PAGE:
Full Circle with The Flaming Lips: 2012 In Review
By Jaime Lees
Thu., Dec. 20 2012 at 11:54 AM
Editor’s Note: The end of 2012 is upon us (also the end of the world, if you believe in that sort of thing), so we thought we’d put a cap on things by sharing some of our personal favorite shows, albums, events and general shenanigans. Join us as we indulge in some navel-gazing!
When I write articles for RFT Music, I’m not just reporting on music happenings — I’m writing about my life. One day my priorities might change, but for now what matters the most to me is music. Maybe that’s wrong or unhealthy or something, but it’s true, and luckily most of my favorite music moments of 2012 have been documented in some way on these pages.
I’m lucky in that I have a lot of freedom in this space. It’s curated not only by people who give a crap, but by people who value what I have to offer. After seven years of writing for this publication, I’m still grateful and excited for the opportunity. I absolutely adore my job here at RFT Music. My life is my work and my work is my life, and I’m honored to share it with you.
That said, here was my life in 2012:
I rang in the New Year in Oklahoma City. My sweet old dog, Ruby, had just passed and I was in the middle of some serious grief. I ran away for the weekend to hang out with old friends and see two shows with the Flaming Lips and my spirit animal, Yoko Ono. At the stroke of midnight, I was tipsy on pink lemonade moonshine, bathed in kisses and standing inside a massive sonic blast fortified by a fog of rainbow confetti, flashing lights, jumping lasers, hundreds of bright balloons and the twinkling reflections off of a giant disco ball. The Lips played Beatles covers with Yoko and Sean Lennon and Nels Cline; it was absolute bliss and served as a strong reminder of the healing power of live music.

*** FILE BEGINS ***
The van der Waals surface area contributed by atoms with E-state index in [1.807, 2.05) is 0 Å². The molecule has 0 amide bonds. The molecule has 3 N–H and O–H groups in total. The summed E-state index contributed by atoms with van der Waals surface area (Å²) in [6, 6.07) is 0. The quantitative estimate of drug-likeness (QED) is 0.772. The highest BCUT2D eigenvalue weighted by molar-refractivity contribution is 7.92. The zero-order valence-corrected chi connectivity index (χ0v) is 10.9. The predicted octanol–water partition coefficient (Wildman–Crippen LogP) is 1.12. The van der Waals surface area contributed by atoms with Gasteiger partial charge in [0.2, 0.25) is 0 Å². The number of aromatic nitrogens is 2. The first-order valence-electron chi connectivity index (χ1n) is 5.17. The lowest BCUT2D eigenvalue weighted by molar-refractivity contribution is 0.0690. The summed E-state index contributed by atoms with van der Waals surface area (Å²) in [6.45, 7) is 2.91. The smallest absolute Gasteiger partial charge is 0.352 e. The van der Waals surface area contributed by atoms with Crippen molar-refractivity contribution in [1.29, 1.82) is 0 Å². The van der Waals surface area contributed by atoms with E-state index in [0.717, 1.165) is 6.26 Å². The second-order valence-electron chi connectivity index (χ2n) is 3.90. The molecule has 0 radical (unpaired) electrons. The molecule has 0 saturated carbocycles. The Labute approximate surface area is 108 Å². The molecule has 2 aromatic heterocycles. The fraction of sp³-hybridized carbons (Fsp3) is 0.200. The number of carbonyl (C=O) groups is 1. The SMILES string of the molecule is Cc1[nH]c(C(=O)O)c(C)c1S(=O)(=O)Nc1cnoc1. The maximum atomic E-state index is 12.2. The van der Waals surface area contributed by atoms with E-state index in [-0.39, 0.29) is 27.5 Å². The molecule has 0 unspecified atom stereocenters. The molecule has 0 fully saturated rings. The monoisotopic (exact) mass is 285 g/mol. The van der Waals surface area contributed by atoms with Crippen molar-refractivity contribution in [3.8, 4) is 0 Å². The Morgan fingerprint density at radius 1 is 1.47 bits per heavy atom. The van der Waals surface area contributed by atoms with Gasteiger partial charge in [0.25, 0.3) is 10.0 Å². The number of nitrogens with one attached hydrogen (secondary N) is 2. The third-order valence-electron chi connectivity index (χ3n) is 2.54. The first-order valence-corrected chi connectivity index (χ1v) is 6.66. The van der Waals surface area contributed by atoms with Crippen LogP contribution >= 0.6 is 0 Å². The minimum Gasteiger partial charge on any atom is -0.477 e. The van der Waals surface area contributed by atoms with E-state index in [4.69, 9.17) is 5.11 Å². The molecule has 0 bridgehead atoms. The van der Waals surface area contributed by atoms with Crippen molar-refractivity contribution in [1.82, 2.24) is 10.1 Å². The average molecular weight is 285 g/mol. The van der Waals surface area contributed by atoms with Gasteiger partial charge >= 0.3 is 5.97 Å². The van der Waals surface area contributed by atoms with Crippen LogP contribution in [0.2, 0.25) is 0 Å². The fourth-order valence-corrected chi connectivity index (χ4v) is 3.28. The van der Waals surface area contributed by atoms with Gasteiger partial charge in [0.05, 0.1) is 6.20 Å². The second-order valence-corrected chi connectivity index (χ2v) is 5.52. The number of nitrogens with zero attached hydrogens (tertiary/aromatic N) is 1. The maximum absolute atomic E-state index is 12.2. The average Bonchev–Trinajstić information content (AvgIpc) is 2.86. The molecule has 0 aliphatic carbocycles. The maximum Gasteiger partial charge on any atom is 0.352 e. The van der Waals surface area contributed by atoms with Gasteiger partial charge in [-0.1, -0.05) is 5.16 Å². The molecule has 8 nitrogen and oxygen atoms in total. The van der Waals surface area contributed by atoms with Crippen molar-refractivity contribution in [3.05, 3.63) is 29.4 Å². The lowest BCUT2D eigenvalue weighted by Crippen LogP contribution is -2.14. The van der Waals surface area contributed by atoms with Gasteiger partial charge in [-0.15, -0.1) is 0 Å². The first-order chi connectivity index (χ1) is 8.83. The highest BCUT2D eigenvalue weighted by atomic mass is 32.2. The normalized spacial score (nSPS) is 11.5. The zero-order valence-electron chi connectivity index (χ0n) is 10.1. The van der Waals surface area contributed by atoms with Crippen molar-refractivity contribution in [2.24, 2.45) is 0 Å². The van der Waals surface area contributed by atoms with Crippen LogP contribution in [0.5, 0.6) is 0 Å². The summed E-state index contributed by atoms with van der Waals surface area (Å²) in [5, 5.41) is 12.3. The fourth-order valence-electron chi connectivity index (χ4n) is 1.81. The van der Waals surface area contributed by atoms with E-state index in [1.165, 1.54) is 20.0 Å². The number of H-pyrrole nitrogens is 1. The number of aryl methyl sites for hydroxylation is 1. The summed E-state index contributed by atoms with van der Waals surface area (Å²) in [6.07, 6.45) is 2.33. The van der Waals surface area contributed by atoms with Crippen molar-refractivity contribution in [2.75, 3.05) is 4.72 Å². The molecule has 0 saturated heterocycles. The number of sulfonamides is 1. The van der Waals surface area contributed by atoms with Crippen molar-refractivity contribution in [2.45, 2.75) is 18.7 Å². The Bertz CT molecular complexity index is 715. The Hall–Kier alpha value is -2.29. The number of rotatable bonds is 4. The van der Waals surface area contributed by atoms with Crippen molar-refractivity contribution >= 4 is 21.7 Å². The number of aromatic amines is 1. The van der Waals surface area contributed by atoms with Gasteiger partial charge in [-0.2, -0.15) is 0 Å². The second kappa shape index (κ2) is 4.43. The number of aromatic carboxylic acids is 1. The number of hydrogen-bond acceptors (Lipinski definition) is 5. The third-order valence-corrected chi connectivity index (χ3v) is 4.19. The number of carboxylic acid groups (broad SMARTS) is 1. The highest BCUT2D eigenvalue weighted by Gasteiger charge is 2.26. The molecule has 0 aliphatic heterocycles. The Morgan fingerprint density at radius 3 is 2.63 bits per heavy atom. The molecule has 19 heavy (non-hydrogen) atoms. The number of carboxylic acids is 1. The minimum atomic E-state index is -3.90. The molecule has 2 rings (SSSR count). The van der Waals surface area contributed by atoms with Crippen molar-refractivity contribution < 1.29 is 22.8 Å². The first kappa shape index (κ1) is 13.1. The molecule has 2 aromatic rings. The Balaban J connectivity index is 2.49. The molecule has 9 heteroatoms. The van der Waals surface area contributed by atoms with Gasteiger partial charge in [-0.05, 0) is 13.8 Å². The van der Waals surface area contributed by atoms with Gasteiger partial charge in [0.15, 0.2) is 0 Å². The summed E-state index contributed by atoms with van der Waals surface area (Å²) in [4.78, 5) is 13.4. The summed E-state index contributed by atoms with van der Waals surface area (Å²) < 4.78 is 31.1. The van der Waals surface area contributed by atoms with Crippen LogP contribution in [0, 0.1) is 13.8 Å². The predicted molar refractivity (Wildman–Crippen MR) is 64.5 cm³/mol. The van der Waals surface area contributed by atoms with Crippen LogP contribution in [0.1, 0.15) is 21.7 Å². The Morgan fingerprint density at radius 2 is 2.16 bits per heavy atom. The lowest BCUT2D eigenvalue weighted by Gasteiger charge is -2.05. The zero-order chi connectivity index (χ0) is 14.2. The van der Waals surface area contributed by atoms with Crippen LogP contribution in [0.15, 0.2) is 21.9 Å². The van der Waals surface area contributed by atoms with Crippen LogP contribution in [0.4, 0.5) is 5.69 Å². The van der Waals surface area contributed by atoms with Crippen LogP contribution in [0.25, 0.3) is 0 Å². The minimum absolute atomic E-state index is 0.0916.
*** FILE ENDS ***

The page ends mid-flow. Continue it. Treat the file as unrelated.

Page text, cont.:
I’ve been saved again and again by amazing music — most of it local. I’m a huge fan of so many of our local bands. Many people wait years for their favorite bands to tour, but for me, my favorite bands play all the time. As an extra treat, I get the opportunity to write about these St. Louis music makers: Lion’s Daughter, Prince Ea, Jimmy Griffin, Jans Project, Demonlover, Roland Johnson, Fred Friction, Nelly and the list goes on and on. I know that a lot of what I write reads as love letters to St. Louis, but I just can’t help myself — St. Louis just makes it too easy. Stop being so awesome and I’ll stop writing about you. Until then, the locals have my heart. (Extra double shout-out to people that I’m proud to call my friends, the hard-working folks at Big Muddy Records, Tower Groove Records and the Rats & People Motion Picture Orchestra.)
I’m not sure why, but this year I felt particularly productive. I was given space to write about music-minded locals who inspire me creatively (Dana Smith), about St. Louis music history (STL 2000) and I got to hype the touring bands that I was the most excited about (Future of the Left, R. Ring). I’m still not quite over the fact that I actually get paid to get drunk and watch Guided by Voices, to eat pizza and listen to Taylor Swift, to try to convince readers that Heart is badass, to watch classic bands like Kiss and Mötley Crüe, to review Madonna from the second row, to jump into the world of Juggalos, to get Sinead O’Connor‘s take on St. Louis (and Chuck Berry) and to praise my personal heroes like Bonnie Raitt and Henry Rollins. If you can find a girl that is luckier than me, I’d sure like to meet her.